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Cactus521

freefall

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Can anyone tell me why airliners sometimes drop rapidly without warning? A friend told me recently that the plane he was on dropped suddenly over the Atlantic, with the people not weraing seatbelts ending up in adjascent seats. This happened twice within quite a short space of time and it scared him senseless.I'm not sure I'd have enjoyed it either?!!! *gulp*Is it a pressure thing or wind? Is it classed as a stall? Is it dangerous? Or quite a common/frequent occurence? I really know nothing about why this might happen.Curiously,Simon.

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It doesn'thappen too often fortunately, but it IS the reason why you always hear on any flight to 'please remain seated and keep your seatbelt on' as a preference, even after the 'safety belt sign' goes off.The phenomemen is usually caused by sudden down drafts ( I think that is the English word for it), i.e. air moving down with high speeds. This happens for instance when air from a cumulonimbus cloudhits you. In front of such clouds there is a good chance of heavy upwards and downwards air currents, caused by difference in temperature around and in such weather systems.I agree, it is not nice to be in an airliner when that happens, pretty scary, although this is not too dangerous as long as there is enough height.More dangerous are the microbursts that occur when the down draft hits the earth surface and causes a star pattern of very high turbulence. This is extrmely dangerous for landing or departing aircraft and airliner pilots get special training nowadays to recognize situations where this might occur. :-outta Francois :-wave[table border=0 cellpadding=10 cellspacing=0][tr][td valign=bottom" align="center]"At home in the wild"[/td][td valign=bottom" align="center][link:avsim.com/alaska/alaska_052.htm|Don's Alaskan Bush Charters]"Beavers Lead the Way"[/td][td valign=bottom" align="center][link:www.avsim.com/vfr_center/mainpages/vfr_flights_main_page.htm]VFR Flight Center]"Looking Good Outside"[/td][/tr][tr][td valign=top" align="center]http://bfu.avsim.net/sigpics/logo75b.gif[/td][td valign="top" align="left" colspan=2]http://www.fssupport.com/images/moose2.gif[/td][tr][/table]________________________Francois A. "Navman" DumasAssociate Editor &Forums AdministratorAVSIM Online![/bemail: fdumas@avsim.com________________________

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Thanks for the info, Francois. :)

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I've had, as many others too I'm sure, the same experience in a Cessna 150. We had rented a plane at Buttonville north of Toronto for a flight to Toronto City Centre (island airport) and back. Made it down to the island fine and upon departure, asked for clearance to do a lap around the CN tower. Somewhere in the last 3/4 of the lap, we were hit with a huge downdraft. This thing was so powerful and out of nowhere, if we hadn't had our seatbelts on we would have been flying the rest of the trip home open air style.CF-AOA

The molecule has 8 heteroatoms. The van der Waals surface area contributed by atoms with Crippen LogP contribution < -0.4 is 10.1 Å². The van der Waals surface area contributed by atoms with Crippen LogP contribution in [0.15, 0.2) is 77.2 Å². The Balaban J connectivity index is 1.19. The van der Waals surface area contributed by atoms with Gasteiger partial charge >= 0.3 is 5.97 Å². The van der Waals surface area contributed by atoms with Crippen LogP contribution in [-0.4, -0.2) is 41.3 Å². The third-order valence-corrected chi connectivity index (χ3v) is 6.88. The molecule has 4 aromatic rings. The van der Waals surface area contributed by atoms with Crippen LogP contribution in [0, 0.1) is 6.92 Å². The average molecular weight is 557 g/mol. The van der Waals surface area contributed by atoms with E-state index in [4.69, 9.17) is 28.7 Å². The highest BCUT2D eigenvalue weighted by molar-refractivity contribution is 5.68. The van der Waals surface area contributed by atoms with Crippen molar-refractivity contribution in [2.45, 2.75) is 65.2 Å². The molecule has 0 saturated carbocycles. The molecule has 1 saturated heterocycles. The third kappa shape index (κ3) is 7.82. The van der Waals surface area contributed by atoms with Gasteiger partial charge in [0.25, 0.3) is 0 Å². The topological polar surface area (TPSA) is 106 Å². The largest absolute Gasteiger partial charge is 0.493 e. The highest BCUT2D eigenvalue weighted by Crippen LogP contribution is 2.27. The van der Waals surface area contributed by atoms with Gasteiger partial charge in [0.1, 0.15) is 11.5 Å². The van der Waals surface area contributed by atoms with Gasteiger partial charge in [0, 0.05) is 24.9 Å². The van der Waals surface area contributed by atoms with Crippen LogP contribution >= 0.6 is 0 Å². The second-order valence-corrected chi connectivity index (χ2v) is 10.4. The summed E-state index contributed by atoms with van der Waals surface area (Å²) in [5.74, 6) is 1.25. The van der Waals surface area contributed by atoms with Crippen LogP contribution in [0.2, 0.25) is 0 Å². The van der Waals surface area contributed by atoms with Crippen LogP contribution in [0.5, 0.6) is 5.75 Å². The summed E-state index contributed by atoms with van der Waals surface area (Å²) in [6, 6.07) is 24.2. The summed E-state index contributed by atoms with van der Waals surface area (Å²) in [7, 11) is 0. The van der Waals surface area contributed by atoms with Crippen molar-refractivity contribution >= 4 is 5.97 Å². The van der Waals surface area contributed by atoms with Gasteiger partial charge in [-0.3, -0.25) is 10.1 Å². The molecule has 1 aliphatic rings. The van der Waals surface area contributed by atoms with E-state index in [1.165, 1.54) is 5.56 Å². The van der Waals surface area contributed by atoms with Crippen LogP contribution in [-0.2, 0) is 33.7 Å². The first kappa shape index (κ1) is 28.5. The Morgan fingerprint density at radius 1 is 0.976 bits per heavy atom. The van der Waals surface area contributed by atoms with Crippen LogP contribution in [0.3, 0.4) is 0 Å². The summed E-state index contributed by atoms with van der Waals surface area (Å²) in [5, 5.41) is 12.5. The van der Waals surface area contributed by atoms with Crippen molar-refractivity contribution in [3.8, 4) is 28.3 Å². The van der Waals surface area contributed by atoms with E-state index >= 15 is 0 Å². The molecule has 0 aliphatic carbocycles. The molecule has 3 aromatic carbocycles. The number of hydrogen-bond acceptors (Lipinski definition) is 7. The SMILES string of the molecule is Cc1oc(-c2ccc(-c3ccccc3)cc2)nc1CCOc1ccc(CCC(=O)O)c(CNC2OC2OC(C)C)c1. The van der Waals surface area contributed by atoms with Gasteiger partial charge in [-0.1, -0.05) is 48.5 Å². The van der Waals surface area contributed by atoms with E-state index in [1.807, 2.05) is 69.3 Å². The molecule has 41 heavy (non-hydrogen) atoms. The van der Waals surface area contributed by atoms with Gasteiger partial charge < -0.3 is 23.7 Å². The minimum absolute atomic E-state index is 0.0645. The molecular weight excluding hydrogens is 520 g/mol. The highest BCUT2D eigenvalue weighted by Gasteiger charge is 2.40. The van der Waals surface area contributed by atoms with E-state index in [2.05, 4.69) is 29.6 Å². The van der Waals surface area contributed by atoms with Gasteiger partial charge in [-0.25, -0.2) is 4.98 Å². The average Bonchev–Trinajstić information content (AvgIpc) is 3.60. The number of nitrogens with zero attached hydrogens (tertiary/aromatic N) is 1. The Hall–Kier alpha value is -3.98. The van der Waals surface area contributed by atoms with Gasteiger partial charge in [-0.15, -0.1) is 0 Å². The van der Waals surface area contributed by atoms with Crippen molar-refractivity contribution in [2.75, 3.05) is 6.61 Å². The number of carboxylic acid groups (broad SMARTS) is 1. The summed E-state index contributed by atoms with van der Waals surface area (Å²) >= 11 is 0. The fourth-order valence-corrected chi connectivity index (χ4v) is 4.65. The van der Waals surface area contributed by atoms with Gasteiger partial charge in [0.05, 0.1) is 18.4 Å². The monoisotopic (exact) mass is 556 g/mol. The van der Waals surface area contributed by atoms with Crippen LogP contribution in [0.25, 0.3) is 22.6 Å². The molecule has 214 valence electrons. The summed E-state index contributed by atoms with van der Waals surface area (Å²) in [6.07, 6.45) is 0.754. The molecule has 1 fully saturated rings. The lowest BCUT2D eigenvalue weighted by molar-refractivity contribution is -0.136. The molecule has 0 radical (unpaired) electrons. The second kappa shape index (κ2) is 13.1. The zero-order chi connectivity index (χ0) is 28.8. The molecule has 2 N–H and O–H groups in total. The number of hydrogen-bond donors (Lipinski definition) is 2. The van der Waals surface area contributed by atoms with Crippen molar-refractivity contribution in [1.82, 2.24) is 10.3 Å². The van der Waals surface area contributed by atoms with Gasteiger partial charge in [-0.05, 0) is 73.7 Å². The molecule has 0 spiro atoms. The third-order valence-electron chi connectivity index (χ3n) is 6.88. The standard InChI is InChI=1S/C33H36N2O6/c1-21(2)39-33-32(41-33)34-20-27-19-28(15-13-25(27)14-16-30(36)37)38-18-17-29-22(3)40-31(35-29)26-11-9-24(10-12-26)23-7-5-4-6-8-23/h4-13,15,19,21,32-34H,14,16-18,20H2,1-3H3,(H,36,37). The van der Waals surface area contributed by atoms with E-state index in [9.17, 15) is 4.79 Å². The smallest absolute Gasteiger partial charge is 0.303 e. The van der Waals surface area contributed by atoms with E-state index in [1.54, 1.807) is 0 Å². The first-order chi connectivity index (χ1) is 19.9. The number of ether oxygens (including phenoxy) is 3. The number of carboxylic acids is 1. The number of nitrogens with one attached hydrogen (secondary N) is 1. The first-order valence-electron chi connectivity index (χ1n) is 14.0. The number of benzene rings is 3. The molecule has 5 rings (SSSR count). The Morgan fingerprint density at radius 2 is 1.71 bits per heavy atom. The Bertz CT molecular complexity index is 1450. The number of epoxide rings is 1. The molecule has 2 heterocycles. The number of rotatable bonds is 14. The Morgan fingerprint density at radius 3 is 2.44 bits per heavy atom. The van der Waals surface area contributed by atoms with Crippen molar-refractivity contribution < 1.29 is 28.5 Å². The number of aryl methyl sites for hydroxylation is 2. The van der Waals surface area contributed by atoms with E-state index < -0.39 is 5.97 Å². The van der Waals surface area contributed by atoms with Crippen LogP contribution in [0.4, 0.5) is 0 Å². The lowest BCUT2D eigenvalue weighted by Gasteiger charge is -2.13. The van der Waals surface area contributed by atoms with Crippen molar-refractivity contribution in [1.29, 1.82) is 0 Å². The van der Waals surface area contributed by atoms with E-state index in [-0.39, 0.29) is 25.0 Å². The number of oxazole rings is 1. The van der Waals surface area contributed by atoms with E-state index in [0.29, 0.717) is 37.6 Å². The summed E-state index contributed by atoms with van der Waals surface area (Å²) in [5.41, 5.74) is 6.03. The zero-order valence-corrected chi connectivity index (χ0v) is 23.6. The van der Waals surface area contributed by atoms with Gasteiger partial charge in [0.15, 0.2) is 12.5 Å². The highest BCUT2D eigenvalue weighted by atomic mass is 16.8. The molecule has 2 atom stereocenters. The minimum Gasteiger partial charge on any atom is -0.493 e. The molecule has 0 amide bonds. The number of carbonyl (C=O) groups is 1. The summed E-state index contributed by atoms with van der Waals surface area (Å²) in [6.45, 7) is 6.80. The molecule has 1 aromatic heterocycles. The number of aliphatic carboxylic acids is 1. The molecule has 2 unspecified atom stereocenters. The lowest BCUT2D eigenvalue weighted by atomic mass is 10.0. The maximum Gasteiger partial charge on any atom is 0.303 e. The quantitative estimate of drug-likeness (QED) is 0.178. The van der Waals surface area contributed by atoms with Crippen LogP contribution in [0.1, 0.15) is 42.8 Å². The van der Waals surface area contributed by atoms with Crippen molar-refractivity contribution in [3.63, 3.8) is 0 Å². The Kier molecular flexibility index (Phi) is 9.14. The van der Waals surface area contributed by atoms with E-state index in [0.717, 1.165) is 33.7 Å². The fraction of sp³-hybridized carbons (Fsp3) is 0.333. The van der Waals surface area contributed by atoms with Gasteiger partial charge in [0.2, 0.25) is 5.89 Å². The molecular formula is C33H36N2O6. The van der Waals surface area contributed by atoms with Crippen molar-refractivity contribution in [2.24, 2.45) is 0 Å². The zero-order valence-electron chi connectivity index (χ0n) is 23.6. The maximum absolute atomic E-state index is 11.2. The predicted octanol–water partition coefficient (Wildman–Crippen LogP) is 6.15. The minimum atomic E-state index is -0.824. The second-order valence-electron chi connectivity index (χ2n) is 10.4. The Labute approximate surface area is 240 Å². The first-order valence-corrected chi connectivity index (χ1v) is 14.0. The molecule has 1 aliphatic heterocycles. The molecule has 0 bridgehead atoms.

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I have encountered as a passenger such drops (coffee cup rising) in airliners crossing the Great Lakes in a path from New York to Minneapolis which crosses Buffalo NY when transitioning from over land to water. It was sunny with some scattered stuff above and below. Thermals can occur at land/water transitions as well as cloud effects due to sudden temperature variances over the different surfaces and the air currents caused by atmospheric attempts to neutralize pressure and density differences.It's fun to watch wings flap on a big airliner, but it cost me a white shirt.Anyway, if you monitor on-line aviation weather anywhere, look for pilot reports of turbulence, get the location, and check the observations in that area to get an idea of cause/effect.

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Just east of the Rockies, you always want to make sure you're in your seat with the seatbelt fastened. The same holds true if you're crossing the Sierras, especially between Bakersfield and Reno. I've been on several flights where we've hit the clear air chop, and have experienced some rather intense "freefalls". The worst (about 80 miles E of the Rockies) was eerily fascinating, because the beverage carts "floated" about a foot above the aisle, and in front of me I could see meal trays, cups, forks, & knives doing the same weightless "dance". No one was injured, but that aisle cleared out in nothing flat. I don't think anyone got up from their seats until we landed in MSP...The reason why this happens so often in mountain areas is due to the dynamics of the prevailing winds. They literally start rotating as they spill off of the lee side of the mountain range, and this can go up into the flight levels. That's why some of the most amazing sailplane records are set near Reno..... Catch the "up" side of these rotating winds, and you can ride a glider up into the flight levels.I'm less certain of the dynamics over the ocean. But I believe some of it has to do with the way the jet stream interacts with local wind currents. A sign of trouble....scattered lenticular clouds (I call them the "UFO" clouds since they take on that type of shape). I used to live in Gardnerville, NV, and ofter saw these clouds when the jet stream was nearly overhead.-John

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